The Pat Walsh Memorial Bikeway

I love this.

Friends remember Pat Walsh as someone who saw the big picture of what Houston could be, and the little details necessary to get a massive city bureaucracy headed in the right direction. Now they want the former planning director’s name on a big new bikeway, perhaps fittingly made up of some of the incremental improvements he helped come to fruition.

“It is important that contribution be remembered,” said Kevin Strickland, one of the proponents of the bikeway’s creation.

If the idea can wind its way through the city’s processes, some Walsh helped craft, the 9-mile Pat Walsh Bikeway would connect Loop 610 north of the Heights to Loop 610 south of NRG Park.

“A big part of the strategy here is letting people know with one bikeway they can cross the city,” said Emmanuel Nunez, one of the people pressing for the bikeway, which would include many long-sought connections in the existing trail system.

The proposal was approved Wednesday by the infrastructure committee of Houston’s Bicycle Advisory Committee, the first of many uphill paths the proposal faces to become an official designation.

Walsh was Houston’s planning director from 2014 to 2018, when he died at 45 from an aggressive form of brain cancer detected that summer. Despite his short time leading the department, his impact has been immense on the city’s growth, Strickland said, and the expansion of bike lanes in the city.


The bikeway dedicated to Walsh would stretch from the Heights, where the existing bike trail along Nicholson ends at 26th Street, to the new bike path along Almeda to Loop 610 near NRG Park, a distance of around 9 miles. Between the Heights and NRG, the bikeway would be stitched together by connections to Patterson Street where improvements are planned to its crossing at Washington Avenue, along the Jackson Hill Bridge that connects to the Buffalo Bayou trail system, and along Woodhead and Alumni where cyclists share the road with drivers on neighborhood streets that cross many major intersections.

“We want this to be a bikeway that connects many parts of the city,” Nunez said.

If built, it also becomes a major north-south spine for cyclists who already have good east-west connections along Houston’s bayou trail system. Linked by the proposed Walsh bikeway, Nunez said, many other neighborhoods can claim accessible, safe bike routes.

Key to the bikeway’s design — which would incorporate signs designating it for Walsh — would be what Nunez called a “train stop approach” to directions along the path denoting major locations and interest points. The design mimics that of light rail stations, showing the order on a simple line with some indication, perhaps, of cycling times and distances between the stops.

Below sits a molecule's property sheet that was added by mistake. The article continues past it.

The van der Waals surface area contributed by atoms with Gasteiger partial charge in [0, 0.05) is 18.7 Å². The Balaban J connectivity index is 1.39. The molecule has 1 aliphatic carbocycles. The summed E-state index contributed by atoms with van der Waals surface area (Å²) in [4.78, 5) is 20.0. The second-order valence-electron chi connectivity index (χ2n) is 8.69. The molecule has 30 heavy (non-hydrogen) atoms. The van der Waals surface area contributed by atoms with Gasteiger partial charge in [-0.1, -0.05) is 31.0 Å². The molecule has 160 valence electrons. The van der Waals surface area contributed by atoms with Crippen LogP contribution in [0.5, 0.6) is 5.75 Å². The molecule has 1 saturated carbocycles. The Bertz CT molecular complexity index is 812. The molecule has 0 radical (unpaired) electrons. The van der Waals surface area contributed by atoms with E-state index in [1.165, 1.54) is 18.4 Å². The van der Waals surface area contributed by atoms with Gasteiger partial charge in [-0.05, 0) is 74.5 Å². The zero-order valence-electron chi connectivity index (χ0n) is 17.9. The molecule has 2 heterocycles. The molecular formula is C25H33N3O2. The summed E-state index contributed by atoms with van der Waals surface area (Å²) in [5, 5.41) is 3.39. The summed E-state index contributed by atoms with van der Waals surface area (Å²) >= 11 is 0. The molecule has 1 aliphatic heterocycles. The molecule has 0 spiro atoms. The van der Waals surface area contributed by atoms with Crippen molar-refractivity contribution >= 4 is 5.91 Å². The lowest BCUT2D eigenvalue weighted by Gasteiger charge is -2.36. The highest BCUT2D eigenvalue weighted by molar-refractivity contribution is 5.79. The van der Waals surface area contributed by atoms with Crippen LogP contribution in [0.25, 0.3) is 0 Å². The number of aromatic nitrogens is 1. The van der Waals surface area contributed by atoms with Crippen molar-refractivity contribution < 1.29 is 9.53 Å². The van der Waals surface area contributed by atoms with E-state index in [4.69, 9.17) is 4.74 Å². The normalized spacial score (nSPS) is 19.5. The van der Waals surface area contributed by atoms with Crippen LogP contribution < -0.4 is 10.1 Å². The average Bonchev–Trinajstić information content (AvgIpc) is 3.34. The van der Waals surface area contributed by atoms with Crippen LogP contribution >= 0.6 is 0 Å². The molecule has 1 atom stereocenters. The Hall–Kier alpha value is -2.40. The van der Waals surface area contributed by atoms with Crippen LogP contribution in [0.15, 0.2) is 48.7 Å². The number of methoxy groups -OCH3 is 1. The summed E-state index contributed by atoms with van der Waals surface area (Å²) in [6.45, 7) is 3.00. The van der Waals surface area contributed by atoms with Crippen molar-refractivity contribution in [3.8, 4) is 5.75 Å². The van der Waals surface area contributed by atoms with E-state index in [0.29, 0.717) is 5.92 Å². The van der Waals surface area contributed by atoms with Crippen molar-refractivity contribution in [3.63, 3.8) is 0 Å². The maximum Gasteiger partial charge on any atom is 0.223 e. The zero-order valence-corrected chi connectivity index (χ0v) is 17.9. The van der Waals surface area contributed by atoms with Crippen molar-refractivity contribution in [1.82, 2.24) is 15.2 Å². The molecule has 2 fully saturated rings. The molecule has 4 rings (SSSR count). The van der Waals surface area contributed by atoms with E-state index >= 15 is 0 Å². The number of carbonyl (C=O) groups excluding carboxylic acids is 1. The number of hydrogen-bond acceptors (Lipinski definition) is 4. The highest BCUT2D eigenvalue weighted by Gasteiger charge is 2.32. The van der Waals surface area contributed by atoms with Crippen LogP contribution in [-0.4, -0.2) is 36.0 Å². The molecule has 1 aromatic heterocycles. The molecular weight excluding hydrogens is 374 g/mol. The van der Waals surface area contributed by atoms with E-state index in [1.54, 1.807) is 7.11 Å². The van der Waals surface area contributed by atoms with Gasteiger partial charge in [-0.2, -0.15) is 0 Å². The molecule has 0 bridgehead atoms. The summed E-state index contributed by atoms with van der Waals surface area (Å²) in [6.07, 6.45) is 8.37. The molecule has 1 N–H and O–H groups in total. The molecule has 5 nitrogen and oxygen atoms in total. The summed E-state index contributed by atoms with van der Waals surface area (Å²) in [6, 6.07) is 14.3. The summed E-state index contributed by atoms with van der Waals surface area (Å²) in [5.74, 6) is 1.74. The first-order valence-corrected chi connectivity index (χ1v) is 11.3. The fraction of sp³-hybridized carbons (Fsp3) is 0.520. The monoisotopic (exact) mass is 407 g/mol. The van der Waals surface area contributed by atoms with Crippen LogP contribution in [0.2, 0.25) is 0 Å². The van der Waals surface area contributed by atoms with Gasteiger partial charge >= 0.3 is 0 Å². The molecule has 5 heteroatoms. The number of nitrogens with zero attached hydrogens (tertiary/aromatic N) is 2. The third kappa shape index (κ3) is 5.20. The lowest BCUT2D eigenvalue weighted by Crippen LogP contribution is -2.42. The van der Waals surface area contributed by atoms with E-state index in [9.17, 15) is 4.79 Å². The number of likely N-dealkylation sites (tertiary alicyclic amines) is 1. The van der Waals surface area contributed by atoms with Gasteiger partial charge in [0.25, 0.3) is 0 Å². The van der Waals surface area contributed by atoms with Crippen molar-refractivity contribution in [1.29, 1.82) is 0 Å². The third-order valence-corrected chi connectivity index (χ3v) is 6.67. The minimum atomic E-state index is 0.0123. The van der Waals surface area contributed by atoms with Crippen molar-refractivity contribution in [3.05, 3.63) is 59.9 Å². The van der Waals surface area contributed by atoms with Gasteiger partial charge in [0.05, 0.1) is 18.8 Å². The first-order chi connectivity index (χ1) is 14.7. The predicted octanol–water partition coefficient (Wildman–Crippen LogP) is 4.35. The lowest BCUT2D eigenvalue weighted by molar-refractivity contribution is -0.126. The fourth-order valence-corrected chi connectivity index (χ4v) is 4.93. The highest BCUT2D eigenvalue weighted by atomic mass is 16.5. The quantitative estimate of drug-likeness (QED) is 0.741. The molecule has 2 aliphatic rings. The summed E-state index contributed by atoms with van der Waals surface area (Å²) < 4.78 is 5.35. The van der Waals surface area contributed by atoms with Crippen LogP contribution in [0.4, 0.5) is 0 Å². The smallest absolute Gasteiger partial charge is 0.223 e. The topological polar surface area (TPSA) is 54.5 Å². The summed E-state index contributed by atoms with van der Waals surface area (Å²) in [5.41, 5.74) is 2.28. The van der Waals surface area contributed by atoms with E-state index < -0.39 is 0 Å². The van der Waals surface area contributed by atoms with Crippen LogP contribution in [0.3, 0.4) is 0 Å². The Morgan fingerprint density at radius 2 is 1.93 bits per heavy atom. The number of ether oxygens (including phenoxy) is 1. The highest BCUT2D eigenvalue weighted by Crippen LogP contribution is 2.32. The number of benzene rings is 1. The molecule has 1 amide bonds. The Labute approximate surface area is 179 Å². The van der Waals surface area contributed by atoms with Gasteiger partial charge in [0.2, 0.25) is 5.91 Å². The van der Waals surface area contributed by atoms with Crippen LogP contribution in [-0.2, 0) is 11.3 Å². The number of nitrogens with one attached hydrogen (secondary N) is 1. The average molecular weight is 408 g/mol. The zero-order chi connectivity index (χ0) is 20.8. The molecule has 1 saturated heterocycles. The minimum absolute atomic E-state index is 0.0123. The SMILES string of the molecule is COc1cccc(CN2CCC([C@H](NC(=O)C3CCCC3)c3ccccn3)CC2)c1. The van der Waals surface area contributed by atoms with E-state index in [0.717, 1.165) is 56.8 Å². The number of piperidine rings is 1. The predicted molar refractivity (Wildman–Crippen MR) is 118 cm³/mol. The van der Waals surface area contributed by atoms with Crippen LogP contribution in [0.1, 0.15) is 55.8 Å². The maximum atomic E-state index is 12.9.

“This is only going to be useful if it is stitched together,” Nunez said.


The bicycle committee, which meets again in October, can at that time or later approve a recommendation for the bikeway to bear Walsh’s name. From there, Fields said city staff will take that approval to Turner, who then must assign a department to report on the potential change and its impacts. Officials also would notify and potentially seek the approval of neighborhood groups in the area around the bikeway — which crosses more than a dozen civic club boundaries.

City Council would eventually have to give its blessing to the change as well. Not to mention the connections that would have to be made taking the various segments and stitching them together.

That report mentioned in the penultimate paragraph would include recommendations for how to connect the various pieces of the existing (or in the works) parts of the trail. Getting funding for whatever construction would be needed is part of that as well. This will take a few years if all goes well, and will be dependent on the next Mayor to ensure the work keeps going.

I recommend you look at the overview of the plan as put together by A Tale of Two Bridges. Right off the bat, the success of this as a concept will depend on the Patterson Bridge. Getting around or through Rice University – the “Alumni Drive” part of the trail – will either require a detour around the campus, thus making the trail longer, or the willingness of Rice to allow the trail to cross it, which I daresay will need some persuasion. I’d argue that it’s in the school’s interest to give people who will be coming to the campus anyway for sports, the Shepherd School, the Media Center, and more, a convenient way to get there without driving and thus free up parking for those who have to drive, but I’m a member of the extended Owl family and not an actual alumnus, so I don’t know how much weight that carries. But there you have it.

If you look at the somewhat confusing Houston Bike Plan map, you can see the different segments (some of which as noted are themselves still in the planning or construction phases) and the gaps between them. Putting this all together makes so much sense, and would be good for non-bikers as well, again by taking cars off the road and out of the parking lots. I’ll be banging the drum for this at every opportunity.

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